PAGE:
Identifying the Effect of Unemployment on Crime
designed to increase jobs in inner city areas can have a direct,
positive effect on crime rates. A new study of crime across the United
States shows that crime rates rise and fall with unemployment. But this
truth is obscured by other factors. A Discussion Paper published for the
Centre for Economic Policy Research by two economists, Steven Raphael of
the University of California at San Diego and Rudolf Winter-Ebmer of the
University of Linz, finds support for the view held by most people that
when men are out of a job they are more likely to steal because the
risks seem more worthwhile. The writers find a significant positive, but
also quantitatively large, impact of unemployment on several crime
research up to now has concluded that violent crime, as opposed to
burglary and theft, is pro-cyclical, or higher in good times. This
aggregate picture can arise if other crime-driving influences are
disregarded. One prime candidate is alcohol consumption, which is higher
in good times, but on the other hand is a hefty determinant of all sorts
of crime rates. And there are other ‘omitted variables’ that have to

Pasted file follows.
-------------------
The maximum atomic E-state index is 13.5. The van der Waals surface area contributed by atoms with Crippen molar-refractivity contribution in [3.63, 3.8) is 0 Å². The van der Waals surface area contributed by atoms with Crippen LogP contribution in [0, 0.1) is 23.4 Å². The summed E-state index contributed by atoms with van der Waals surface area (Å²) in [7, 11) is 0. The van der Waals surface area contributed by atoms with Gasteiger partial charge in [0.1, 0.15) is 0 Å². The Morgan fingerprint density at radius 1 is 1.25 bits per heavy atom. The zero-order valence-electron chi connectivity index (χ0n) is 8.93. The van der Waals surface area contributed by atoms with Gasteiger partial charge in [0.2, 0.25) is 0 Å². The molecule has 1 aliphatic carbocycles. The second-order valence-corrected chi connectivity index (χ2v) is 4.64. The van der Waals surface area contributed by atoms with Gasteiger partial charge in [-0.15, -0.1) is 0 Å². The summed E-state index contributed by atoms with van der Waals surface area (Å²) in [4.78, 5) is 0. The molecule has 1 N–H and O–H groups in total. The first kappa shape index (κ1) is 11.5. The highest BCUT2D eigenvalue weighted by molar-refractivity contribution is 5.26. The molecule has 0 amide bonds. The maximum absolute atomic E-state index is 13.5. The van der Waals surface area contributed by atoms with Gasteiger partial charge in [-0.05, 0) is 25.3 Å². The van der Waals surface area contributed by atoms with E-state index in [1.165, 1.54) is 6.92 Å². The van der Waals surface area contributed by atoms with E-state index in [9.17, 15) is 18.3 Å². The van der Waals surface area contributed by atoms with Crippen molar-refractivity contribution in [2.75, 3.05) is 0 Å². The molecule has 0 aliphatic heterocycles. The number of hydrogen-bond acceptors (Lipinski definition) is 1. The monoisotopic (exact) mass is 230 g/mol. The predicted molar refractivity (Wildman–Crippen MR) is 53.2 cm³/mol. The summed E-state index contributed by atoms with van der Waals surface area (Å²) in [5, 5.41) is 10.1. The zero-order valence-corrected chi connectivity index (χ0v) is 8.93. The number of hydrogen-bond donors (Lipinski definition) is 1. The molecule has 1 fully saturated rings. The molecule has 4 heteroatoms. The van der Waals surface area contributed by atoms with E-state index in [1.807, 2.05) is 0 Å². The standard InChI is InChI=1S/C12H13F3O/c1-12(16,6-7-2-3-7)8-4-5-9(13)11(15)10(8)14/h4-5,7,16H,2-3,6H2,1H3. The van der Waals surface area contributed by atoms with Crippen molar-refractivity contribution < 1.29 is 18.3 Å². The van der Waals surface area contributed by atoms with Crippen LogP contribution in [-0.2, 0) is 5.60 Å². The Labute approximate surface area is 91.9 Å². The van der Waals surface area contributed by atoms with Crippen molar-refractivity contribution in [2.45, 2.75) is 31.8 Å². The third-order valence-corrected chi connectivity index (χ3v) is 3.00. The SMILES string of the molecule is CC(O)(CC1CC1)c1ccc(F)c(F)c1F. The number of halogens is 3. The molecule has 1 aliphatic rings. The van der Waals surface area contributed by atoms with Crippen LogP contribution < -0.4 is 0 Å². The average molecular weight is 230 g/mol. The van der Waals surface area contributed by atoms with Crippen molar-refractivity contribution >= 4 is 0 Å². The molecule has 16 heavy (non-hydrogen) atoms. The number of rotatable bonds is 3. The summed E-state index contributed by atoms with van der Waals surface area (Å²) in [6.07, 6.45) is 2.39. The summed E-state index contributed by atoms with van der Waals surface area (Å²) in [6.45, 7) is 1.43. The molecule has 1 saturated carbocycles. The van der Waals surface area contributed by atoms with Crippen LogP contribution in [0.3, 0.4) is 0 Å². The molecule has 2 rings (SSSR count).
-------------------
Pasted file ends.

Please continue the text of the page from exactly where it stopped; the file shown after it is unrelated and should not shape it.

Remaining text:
be taken into account when analyzing overall crime figures. One is the
interaction between crime and joblessness, for the former can also cause
the latter. This is a result of what the authors call the ‘scarring
effects effect of incarceration or a greater reluctance among the
criminally initiated to accept legitimate employment…’
When the authors properly take care of these statistical
problems, they find a positive impact of unemployment on property crime
as well as violent crime.
The statistics used for the study are taken from the FBI’s Uniform Crime Reports across the US from 1970 to 1993. They are then broken down according to types of crime and adjusted for poverty and demographic components. The authors note that in a later period, 1992 to 1996, a period when unemployment was falling, there was a dramatic fall in all types of crime. So the two economists argue that a drop of two percentage points in unemployment would mean a 9% decline in burglary, 14% in rape and robbery and 30% in assault.
Had unemployment been one percentage point in higher in 1992, there would have been nearly 500,000 more crimes in the United States. The authors conclude that if there were improved job prospects for jobless workers, particularly in inner cities, further declines in crime rates would be achieved.
Notes for Editors:
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Rudolph Winter-Ebmer is Professor of Economics at the University of Linz, Austria.
Stephen Raphael is Assistant Professor at the Goldman School of Public Policy, University of California, Berkeley, USA.
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